‘What It Feels Like To Be Photographed In A Moment Of Grief’

Here’s something for us all to ponder in these days when journalism is more and more about emotion…

On the night of the shootings in Newtown, Conn., a woman named Aline Marie attended a prayer vigil at St. Rose of Lima Roman Catholic Church, which was packed with local residents and the media. After about 45 minutes, Marie saw the statue of Mary and knelt down to pray.

“I sat there in a moment of devastation with my hands in prayer pose asking for peace and healing in the hearts of men,” she recalls. “I was having such a strong moment and my heart was open, and I started to cry.”

Her mood changed abruptly, she says, when “all of a sudden I hear ‘clickclickclickclickclick’ all over the place. And there are people in the bushes, all around me, and they are photographing me, and now I’m pissed. I felt like a zoo animal.”

What particularly troubles her, she says, is “no one came up to me and said ‘Hi, I’m from this paper and I took your photograph.’ No one introduced themselves. I felt violated. And yes, it was a lovely photograph, but there is a sense of privacy in a moment like that, and they didn’t ask.”…

Here is the picture in question. NPR goes on to pose this question:

What are your thoughts? Should photographers interact with their subjects in moments of grief, or is it more respectful to leave them alone?

Which is a good one.

I’m old school on this. Way old school. Recently, in a comment on another thread, I told this anecdote about an experience that deeply affected the way I look at this sort of thing:

One of my first assignments as a reporter, back in the 70s, was to go interview a family that had lost some children in a fire. It was one of those awful situations of a family that lived in a rural shack heated by a wood-or-coal-burning stove, and some coals got out of the stove and caused the house to burn like kindling.

The photographer and I found the home where the survivors were staying with relatives. It was a house just like the one that had burned, way out in the country. The parents of the dead children were at the funeral home making arrangements. The family that lived in the home let us in, and then left us to wait in the front room while they congregated back in the kitchen. There was no conversation between us.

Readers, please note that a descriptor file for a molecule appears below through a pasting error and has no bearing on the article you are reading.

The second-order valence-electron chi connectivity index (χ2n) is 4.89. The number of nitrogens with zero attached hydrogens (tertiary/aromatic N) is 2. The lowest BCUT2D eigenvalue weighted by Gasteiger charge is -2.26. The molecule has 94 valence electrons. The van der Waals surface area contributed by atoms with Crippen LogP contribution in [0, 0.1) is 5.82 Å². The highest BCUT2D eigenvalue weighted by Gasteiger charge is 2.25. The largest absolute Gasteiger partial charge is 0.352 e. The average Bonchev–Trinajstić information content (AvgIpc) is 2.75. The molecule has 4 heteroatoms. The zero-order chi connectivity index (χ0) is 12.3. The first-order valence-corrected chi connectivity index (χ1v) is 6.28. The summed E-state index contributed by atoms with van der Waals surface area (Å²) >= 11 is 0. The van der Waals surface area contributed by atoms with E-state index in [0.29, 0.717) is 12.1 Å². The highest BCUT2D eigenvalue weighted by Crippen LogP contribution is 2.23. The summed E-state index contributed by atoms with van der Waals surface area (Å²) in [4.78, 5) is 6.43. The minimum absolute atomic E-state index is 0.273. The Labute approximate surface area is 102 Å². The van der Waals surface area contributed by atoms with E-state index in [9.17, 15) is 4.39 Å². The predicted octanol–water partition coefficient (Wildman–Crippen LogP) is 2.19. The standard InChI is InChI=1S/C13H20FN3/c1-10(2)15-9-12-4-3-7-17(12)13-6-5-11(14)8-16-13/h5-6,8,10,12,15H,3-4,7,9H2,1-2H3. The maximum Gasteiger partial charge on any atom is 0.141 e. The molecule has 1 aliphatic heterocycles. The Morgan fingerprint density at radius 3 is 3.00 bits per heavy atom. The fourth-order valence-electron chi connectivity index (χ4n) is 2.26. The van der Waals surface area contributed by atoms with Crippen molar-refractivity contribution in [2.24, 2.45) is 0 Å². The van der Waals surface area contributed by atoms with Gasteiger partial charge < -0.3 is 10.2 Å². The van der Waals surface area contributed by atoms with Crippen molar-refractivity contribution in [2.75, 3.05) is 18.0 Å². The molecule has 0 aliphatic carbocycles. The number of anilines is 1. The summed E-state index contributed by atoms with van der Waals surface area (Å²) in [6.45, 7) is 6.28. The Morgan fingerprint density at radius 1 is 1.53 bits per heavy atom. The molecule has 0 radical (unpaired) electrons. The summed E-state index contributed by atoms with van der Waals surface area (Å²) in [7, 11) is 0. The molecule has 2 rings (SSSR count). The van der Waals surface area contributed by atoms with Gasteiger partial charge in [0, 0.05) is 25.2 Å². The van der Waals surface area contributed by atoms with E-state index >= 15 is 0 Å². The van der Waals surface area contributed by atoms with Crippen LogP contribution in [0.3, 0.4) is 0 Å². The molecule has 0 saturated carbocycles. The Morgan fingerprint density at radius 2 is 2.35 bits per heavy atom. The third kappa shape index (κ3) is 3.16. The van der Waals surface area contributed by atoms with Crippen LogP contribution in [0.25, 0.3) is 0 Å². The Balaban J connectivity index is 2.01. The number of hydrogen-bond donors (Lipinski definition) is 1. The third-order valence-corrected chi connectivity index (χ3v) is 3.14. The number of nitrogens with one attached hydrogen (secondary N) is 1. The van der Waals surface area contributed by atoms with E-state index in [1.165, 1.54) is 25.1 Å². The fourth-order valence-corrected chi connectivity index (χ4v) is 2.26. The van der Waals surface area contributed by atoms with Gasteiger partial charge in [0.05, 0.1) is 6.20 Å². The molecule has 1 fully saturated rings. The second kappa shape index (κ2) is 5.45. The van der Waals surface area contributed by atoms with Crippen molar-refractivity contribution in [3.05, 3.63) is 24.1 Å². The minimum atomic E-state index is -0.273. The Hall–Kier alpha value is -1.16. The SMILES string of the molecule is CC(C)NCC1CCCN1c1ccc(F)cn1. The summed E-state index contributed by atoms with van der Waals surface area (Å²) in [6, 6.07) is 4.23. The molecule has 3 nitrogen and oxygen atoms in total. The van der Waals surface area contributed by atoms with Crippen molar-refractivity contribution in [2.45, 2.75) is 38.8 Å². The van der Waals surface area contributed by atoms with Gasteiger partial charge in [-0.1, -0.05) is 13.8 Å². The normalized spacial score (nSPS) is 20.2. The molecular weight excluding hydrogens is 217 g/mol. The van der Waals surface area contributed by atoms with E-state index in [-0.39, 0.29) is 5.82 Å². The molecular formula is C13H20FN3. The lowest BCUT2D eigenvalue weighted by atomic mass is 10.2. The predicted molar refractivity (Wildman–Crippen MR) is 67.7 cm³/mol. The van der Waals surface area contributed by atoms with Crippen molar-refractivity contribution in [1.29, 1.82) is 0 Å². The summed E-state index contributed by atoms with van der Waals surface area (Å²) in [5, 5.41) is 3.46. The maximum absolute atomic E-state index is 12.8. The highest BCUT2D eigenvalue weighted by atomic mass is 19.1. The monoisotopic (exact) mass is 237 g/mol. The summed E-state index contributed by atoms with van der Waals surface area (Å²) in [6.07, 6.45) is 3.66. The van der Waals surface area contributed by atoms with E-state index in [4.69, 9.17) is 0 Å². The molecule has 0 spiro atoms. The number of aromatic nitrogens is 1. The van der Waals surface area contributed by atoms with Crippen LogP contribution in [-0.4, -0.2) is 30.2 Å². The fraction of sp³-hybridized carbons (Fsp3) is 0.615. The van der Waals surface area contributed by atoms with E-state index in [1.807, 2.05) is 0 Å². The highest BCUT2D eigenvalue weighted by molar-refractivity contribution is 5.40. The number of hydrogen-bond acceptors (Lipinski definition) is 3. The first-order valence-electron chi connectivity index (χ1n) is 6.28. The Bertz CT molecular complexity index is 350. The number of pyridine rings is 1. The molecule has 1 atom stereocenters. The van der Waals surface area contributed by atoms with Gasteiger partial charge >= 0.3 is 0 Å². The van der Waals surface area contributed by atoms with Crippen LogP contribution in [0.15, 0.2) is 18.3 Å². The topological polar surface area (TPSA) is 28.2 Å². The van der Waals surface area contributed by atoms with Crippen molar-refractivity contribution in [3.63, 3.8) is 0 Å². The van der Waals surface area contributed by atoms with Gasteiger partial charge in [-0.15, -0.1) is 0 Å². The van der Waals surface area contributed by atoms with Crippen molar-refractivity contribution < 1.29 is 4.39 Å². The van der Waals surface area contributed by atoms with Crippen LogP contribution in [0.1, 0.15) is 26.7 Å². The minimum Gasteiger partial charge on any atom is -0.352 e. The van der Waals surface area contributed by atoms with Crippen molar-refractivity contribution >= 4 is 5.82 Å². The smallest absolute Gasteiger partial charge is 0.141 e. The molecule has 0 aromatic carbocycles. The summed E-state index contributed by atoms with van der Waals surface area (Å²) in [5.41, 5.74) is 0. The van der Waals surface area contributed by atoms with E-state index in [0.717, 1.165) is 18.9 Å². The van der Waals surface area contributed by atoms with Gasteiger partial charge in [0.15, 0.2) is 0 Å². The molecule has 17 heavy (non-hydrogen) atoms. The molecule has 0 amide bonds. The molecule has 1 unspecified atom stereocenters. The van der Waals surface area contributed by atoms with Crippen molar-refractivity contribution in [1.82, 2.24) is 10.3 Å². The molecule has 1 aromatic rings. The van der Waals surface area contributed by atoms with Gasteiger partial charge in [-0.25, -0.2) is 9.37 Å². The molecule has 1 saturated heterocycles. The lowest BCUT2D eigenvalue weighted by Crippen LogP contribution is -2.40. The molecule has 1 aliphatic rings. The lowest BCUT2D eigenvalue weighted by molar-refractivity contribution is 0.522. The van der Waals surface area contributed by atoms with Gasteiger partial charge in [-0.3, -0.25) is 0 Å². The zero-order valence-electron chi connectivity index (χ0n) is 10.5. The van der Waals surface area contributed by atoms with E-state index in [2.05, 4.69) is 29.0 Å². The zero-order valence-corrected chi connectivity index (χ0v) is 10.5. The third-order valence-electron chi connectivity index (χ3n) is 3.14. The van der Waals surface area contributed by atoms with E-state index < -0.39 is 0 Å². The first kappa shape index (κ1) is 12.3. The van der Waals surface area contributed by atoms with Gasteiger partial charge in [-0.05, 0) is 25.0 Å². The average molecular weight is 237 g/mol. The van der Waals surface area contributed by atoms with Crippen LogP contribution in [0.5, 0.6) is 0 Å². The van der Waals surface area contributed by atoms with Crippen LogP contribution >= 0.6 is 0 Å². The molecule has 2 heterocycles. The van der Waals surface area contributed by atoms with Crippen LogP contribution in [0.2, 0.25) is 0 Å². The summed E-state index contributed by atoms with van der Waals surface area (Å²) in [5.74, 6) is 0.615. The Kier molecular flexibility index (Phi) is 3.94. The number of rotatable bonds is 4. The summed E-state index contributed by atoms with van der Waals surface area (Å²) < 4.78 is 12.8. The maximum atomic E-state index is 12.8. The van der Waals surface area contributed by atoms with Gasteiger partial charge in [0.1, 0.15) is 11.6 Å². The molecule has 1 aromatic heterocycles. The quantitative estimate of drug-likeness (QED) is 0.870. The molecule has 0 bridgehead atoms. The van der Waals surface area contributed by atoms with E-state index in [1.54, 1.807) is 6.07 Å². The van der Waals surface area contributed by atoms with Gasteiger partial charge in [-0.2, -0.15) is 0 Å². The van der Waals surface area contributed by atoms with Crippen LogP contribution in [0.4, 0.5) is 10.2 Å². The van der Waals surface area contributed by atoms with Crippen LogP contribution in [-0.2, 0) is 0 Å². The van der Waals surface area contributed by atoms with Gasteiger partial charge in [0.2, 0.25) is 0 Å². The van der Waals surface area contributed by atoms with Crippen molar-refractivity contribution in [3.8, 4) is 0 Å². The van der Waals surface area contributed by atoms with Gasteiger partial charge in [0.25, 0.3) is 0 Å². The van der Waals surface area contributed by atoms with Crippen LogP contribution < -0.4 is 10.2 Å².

The photographer — much older and more experienced than I was — and I sat on the edges of our chairs, feeling EXTREMELY awkward, intensely feeling how much we were intruding, and unwelcome. But I guess maybe those poor folks didn’t feel empowered to turn us away.

We glanced at each other uncomfortably every few moments, and stared around the room the rest of the time.

I couldn’t take my eyes off the wood-burning stove in the center of the room. There were burned spots in the battered linoleum floor all around it. Another imminent tragedy, staring me in the face.

We just sat there, waiting to pester those poor bereaved parents, dreading their return, for about an hour.

Finally, one of us — I think it was Bob, the photog — said “Let’s get out of here.” And we did.

Here’s the upshot of the story. Although it became more and more common over the years for news organizations to harass bereaved families in their grief and demand to know how they felt — I even worked with some people who maintained that it gave families a welcome catharsis — I resolved that day that if I were ever an editor, I would never send anyone on such an assignment.

As it turns out, I was an editor a couple of years later, and for the rest of my career. And I never forgot that resolution. Reporters can attest that I sent them on a lot of awkward, unpleasant assignments over the years, but I never sent anyone out on one like that.

Now, having declared myself entirely against this sort of thing, I can offer some defense of the photographer in this case. First, this doesn’t appear to have been the worst sort of intrusion, as there is no indication that the subject of the photo was a bereaved family member. Second, if you are going to take pictures like this — and that is to me debatable — then it’s disingenuous to demand that the subject be asked first. The journalistic version of the Observer Effect kicks in. You can’t get a picture like that — an honest, real one — after you’ve made the subject aware of your presence. And really, do you even want a picture of someone who would say “yes,” and then strike a pose for you? I think not. Such a photo would not only be ethically compromised, it would be downright creepy.

Thoughts? Or feelings, considering the topic?

22 thoughts on “‘What It Feels Like To Be Photographed In A Moment Of Grief’

  1. Steven Davis II

    I’ve always said if someone stuck a camera in my face at a time like that, that I wouldn’t be the only one crying.

  2. Burl Burlingame

    A church filled with photographers is not exactly a private zone, particularly if they’re all on deadline. My training and first ten years of my career were as a photojournalist, and it’s difficult to be unobtrusive, so you learn when to shoot and when to get out. The best way is to be honestly blunt — you’re not there for the subjects, you’re there for the citizens who are interested in the subjects. That said, the best images come from empathy with the subjects.

    1. Steven Davis II

      … you’re there for the shot period, the more dramatic and tragic the bigger smile you get. How would you like a photojournalist showing up and snapping a picture of you seconds after being told your kid is dead? It’s the moment photojournalists live for.